Notwithstanding the above, positive discrimination in favour of certain underrepresented groups may be justified in order to prevent discrimination and to achieve genuine equality, as long as the actions undertaken are temporary and proportionate to their objective. Difference in treatment may also be justified based on a genuine and decisive requirement relating to a specific type of work and its performance.
Claims of discrimination in employment can be raised throughout the term of employment, from the recruitment process until the termination of employment. They are generally presented in connection with other employment-related claims and normally relate to a claimant not being appointed to a certain position, not receiving a certain benefit or being made redundant, on allegedly discriminatory grounds.
If the employee presents concrete facts, based on which it can be assumed that discrimination has occurred, the employer must prove there has been no discrimination in order to avoid liability. This lowering of the claimant’s standard of proof, known as the presumption of discrimination, is only applied in civil cases.
The outcome of discrimination cases is generally difficult to predict, as the cases often comprise many issues of fact and mainly rely on the evidence presented in the matter. Ultimately, the matter will be subject to an overall assessment by the court.
The Finnish Supreme Court quite regularly assesses the concept of justified reasons allowing deviation from the employer’s equality obligations. However, as most of the judgments provide reasons that cannot be considered justified, there is very little case law to suggest reasons that may potentially be justified. Consequently, drawing the line between adequate and inadequate reasons for differential treatment has proven difficult in practice.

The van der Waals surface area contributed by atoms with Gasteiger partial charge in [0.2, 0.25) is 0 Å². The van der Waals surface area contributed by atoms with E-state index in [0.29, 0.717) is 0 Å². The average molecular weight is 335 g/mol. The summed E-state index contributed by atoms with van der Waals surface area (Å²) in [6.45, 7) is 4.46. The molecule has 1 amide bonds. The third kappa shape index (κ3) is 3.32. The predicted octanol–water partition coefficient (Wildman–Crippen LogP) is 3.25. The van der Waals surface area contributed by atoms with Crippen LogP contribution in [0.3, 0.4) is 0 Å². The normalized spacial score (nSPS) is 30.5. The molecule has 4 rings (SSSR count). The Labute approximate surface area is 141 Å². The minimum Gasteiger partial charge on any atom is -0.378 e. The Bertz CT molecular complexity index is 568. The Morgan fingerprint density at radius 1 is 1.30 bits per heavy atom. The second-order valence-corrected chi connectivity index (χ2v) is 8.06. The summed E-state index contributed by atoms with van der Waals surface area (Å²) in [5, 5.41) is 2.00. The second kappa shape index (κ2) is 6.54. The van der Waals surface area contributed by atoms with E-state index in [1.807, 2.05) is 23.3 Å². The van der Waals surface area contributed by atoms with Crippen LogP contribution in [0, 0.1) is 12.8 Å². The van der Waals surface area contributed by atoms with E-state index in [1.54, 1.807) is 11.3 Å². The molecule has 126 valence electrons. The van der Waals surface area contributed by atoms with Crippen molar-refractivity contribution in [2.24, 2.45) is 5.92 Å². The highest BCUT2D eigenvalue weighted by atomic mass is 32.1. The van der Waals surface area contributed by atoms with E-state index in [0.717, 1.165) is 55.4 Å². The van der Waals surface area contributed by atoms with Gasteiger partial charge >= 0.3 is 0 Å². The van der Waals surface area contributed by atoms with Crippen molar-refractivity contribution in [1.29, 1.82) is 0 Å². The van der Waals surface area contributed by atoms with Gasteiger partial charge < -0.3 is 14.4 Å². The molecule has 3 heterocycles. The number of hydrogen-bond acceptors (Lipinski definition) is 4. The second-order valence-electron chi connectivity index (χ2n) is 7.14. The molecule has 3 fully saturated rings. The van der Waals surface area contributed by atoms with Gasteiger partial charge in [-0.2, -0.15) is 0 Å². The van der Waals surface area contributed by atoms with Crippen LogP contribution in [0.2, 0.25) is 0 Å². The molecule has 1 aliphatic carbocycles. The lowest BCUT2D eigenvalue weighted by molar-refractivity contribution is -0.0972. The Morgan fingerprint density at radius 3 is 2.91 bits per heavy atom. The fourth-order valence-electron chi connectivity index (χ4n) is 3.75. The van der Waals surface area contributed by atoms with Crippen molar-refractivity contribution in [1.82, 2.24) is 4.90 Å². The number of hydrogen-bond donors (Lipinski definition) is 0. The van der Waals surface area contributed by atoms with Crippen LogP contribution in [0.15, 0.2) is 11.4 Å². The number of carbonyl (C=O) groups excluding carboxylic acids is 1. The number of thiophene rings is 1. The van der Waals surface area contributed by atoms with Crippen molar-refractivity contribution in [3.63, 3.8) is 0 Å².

An employee who has been discriminated against is entitled to compensation, the maximum amount of which is affected by, among others, the type and extent of the discriminatory behaviour, its duration and overall circumstances. The employee can also claim damages for pecuniary loss. Payment of the above compensation does not prevent the employee from seeking compensation based on other legislation.
Discrimination in employment may also constitute a crime punishable with up to six months’ imprisonment.
If the employee is terminated on discriminatory grounds, he will also be entitled to compensation for unjustified termination of employment based on the Employment Contracts Act.
Although not mandatory, employers are recommended to have a discrimination policy. This will ensure that the employees are aware of the operating principles of the work community and also avoid unnecessary allegations of discrimination.
Overall Reform of Finnish Equality Legislation
An overall reform of Finnish equality legislation is currently in progress, with the aim of making all grounds of discrimination subject to the same legal remedies and consequences. A draft government proposal regarding the reform was issued to the Parliament in April 2013.
For more information on employment law issues in Finland, Seppo Havia and Jessica Brander can be contacted at firstname.lastname@example.org and email@example.com. You can also visit the Dittmar & Indrenius website: www.dittmar.fi